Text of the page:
There is a clear direction of operating Aldi, offering the “happy price” to the customers. And Aldi has carry out a lot of practices in order to minimize the cost on operating the supermarket. There are different approaches throughout the whole process, from supply, delivery, grounding to packing.

Every staff of Aldi is employed carefully, they should have enough capability to handle any task and duties of the day, they are trained to follow defined procedures. They are a group of flexible workforce to Aldi. The staffs of Aldi also receive a relatively high salary compare with other supermarkets and variety type of jobs enable employees to have high incentive to work. Apart from the skilled staffs, the measures of Aldi also bring itself to an upper level. These factors make Aldi processes in a high level of efficiency and productivity.

The culture of Aldi is carrying out the scientific management. There are systematic working methods throughout every process as discussed above. Also, the business decisions are all made by the managers of Aldi, the employees only need to follow the defined procedures. There are a clear hierarchy among the employees. The employees have low-involvement employment relationship. This culture of Aldi can shorten the time of decision making as the decisions are only made by managers. In addition, there will lead to a quick reaction to the society changes for example the organic products cooperate to the health trend nowadays.

5.0 Conclusion

In conclusion, the performance of a supermarket can be influenced by many factors, and most of the factors cannot be anticipated especially the economic factors, for instance the unemployment rate and inflation rate. For the social factors, the recent trend will affect the products sold by supermarket, for example the organic line of Aldi. And the technological factors, technology is able to improve the efficiency of the supermarket as most of the tasks in a supermarket are simple and repeating. The strategies used by Aldi are eliminating waste to reduce the cost of production in order to offer the lowest price to the customers. For example the approaches used in the supply chain, staffs and the opening hours. All of these help Aldi to achieve its goal. Next, Aldi is operating in rational goal model as Aldi has a clear goal, emphasis on the productivity and efficiency. In addition, the culture of Aldi, systematic working methods is helping Aldi to further achieve its strategies.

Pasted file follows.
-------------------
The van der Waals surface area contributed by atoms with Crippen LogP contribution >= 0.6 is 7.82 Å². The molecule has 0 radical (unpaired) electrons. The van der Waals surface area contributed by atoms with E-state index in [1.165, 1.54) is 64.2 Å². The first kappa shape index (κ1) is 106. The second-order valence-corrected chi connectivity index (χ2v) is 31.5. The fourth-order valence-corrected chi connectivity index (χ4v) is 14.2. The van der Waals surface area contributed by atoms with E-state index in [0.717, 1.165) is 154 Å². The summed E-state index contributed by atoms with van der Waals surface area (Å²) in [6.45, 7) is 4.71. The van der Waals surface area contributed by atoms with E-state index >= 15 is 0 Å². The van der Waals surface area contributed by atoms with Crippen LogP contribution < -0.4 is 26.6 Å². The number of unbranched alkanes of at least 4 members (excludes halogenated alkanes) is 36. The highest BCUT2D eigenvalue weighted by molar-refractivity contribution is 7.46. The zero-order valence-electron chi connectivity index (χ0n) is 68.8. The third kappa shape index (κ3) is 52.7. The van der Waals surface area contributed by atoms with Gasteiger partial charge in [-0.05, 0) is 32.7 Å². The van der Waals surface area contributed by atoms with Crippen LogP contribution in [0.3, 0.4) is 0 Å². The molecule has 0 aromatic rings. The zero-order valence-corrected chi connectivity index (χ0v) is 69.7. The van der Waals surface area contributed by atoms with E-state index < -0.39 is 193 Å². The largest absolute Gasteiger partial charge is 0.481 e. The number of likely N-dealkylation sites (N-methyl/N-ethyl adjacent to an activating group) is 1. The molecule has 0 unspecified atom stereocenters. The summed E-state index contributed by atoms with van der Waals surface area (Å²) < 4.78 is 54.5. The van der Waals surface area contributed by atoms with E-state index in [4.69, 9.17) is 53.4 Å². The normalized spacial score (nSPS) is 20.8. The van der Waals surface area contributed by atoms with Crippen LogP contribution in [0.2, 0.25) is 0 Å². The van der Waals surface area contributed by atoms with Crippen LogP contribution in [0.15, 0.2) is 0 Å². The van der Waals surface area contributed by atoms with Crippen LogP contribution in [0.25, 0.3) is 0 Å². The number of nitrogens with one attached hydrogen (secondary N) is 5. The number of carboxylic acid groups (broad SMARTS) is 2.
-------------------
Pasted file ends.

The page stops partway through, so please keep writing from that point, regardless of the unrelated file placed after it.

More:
Reference list

1. Boddy, D. and Paton, S.(2002) Management an Introduction. 5th edn. Harlow: Pearson Education Limited 2002, 2011
2. Barnat, R. (no date) Strategic Management: Formulation and Implementation Available at: http://www.strategic-control.24xls.com/en125 (Accessed: 16 January 2014) 3. Cost Leadership Strategy (no date)

Available at: http://www.ecofine.com/strategy/cost%20leadership.htm (Accessed: 16 Jaunary 2014)
4. UK Unemployment (no date)
Available at: http://www.hrmguide.co.uk/jobmarket/unemployment.htm (Accessed: 15 January 2014)
5. Competitive advantage through efficiency (2013)
Available at: www.thetimes100.co.uk (Accessed: 8 Jaunary 2014) 6. Prescott, R. (2013) The top 9 UK supermarkets in 2013
Available at: http://www.foodbev.com/news/the-top-9-uk-supermarkets#.UuBk9XmJMUt (Accessed: 12 January 2014)
7. Supermarkets in the UK: Market Research (2013)
Available at: http://www.ibisworld.co.uk/market-research/supermarkets.html (Accessed: 12 January 2014)
8. Vizard, S. (2014) ‘Sainsbury’s Christmas marketing buzz fails to translate into sales’ Available at: http://www.marketingweek.co.uk
(Accessed: 11 January 2014)
9. Gough, R. (2013) INTO UEA Diploma Business Lecture Notes, Autumn 2013 10. Aldi Homepage (no date)
Available at: https://www.aldi.co.uk (Accessed: 3 January 2014)